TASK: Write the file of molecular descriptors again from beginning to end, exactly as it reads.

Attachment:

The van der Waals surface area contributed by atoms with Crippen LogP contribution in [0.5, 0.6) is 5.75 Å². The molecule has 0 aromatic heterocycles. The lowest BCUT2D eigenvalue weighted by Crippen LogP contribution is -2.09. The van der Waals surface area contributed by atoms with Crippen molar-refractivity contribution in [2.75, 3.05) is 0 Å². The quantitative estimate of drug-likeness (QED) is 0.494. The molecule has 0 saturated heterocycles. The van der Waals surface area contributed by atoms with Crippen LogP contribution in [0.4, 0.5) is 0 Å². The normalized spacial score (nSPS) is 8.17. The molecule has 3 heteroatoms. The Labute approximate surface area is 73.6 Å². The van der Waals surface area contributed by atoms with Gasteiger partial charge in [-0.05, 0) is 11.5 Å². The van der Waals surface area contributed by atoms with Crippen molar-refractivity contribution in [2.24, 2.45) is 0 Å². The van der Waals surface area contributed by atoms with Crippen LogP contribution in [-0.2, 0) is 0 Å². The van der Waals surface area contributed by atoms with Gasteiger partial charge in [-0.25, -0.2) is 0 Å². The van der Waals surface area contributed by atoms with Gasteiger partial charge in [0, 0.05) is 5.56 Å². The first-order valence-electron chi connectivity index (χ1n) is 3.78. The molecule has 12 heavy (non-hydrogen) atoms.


The van der Waals surface area contributed by atoms with Crippen LogP contribution in [0.5, 0.6) is 5.75 Å². The molecule has 0 aromatic heterocycles. The lowest BCUT2D eigenvalue weighted by Crippen LogP contribution is -2.09. The van der Waals surface area contributed by atoms with Crippen molar-refractivity contribution in [2.75, 3.05) is 0 Å². The quantitative estimate of drug-likeness (QED) is 0.494. The molecule has 0 saturated heterocycles. The van der Waals surface area contributed by atoms with Crippen LogP contribution in [0.4, 0.5) is 0 Å². The normalized spacial score (nSPS) is 8.17. The molecule has 3 heteroatoms. The Labute approximate surface area is 73.6 Å². The van der Waals surface area contributed by atoms with Gasteiger partial charge in [-0.05, 0) is 11.5 Å². The van der Waals surface area contributed by atoms with Crippen molar-refractivity contribution in [2.24, 2.45) is 0 Å². The van der Waals surface area contributed by atoms with Crippen LogP contribution in [-0.2, 0) is 0 Å². The van der Waals surface area contributed by atoms with Gasteiger partial charge in [-0.25, -0.2) is 0 Å². The van der Waals surface area contributed by atoms with Gasteiger partial charge in [0, 0.05) is 5.56 Å². The first-order valence-electron chi connectivity index (χ1n) is 3.78. The molecule has 12 heavy (non-hydrogen) atoms.